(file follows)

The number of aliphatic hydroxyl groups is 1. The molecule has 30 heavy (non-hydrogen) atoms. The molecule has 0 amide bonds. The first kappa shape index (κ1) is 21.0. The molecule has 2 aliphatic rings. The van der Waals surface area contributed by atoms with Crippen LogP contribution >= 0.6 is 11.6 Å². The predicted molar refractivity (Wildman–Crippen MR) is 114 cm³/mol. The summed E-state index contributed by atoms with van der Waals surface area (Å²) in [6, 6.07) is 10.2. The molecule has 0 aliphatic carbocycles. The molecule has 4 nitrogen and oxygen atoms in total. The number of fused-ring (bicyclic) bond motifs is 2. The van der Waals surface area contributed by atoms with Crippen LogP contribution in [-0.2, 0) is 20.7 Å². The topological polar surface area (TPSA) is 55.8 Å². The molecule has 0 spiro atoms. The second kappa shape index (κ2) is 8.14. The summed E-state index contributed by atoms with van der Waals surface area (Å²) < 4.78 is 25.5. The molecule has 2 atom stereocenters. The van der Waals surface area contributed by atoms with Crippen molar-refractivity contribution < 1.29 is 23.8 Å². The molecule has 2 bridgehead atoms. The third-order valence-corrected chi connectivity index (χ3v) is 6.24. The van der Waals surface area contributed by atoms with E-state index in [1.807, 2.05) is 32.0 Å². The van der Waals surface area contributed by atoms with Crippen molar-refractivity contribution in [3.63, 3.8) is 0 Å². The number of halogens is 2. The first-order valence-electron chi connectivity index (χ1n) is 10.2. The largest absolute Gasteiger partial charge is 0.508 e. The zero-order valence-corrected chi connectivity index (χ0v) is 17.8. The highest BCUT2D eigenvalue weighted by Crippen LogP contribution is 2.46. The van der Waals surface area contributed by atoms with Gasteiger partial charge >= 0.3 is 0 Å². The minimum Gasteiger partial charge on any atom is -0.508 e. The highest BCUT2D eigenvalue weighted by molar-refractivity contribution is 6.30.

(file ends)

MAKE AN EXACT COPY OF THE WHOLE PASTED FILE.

The number of aliphatic hydroxyl groups is 1. The molecule has 30 heavy (non-hydrogen) atoms. The molecule has 0 amide bonds. The first kappa shape index (κ1) is 21.0. The molecule has 2 aliphatic rings. The van der Waals surface area contributed by atoms with Crippen LogP contribution >= 0.6 is 11.6 Å². The predicted molar refractivity (Wildman–Crippen MR) is 114 cm³/mol. The summed E-state index contributed by atoms with van der Waals surface area (Å²) in [6, 6.07) is 10.2. The molecule has 0 aliphatic carbocycles. The molecule has 4 nitrogen and oxygen atoms in total. The number of fused-ring (bicyclic) bond motifs is 2. The van der Waals surface area contributed by atoms with Crippen LogP contribution in [-0.2, 0) is 20.7 Å². The topological polar surface area (TPSA) is 55.8 Å². The molecule has 0 spiro atoms. The second kappa shape index (κ2) is 8.14. The summed E-state index contributed by atoms with van der Waals surface area (Å²) < 4.78 is 25.5. The molecule has 2 atom stereocenters. The van der Waals surface area contributed by atoms with Crippen molar-refractivity contribution < 1.29 is 23.8 Å². The molecule has 2 bridgehead atoms. The third-order valence-corrected chi connectivity index (χ3v) is 6.24. The van der Waals surface area contributed by atoms with E-state index in [1.807, 2.05) is 32.0 Å². The van der Waals surface area contributed by atoms with Crippen molar-refractivity contribution in [3.63, 3.8) is 0 Å². The number of halogens is 2. The first-order valence-electron chi connectivity index (χ1n) is 10.2. The largest absolute Gasteiger partial charge is 0.508 e. The zero-order valence-corrected chi connectivity index (χ0v) is 17.8. The highest BCUT2D eigenvalue weighted by Crippen LogP contribution is 2.46. The van der Waals surface area contributed by atoms with Gasteiger partial charge >= 0.3 is 0 Å². The minimum Gasteiger partial charge on any atom is -0.508 e. The highest BCUT2D eigenvalue weighted by molar-refractivity contribution is 6.30.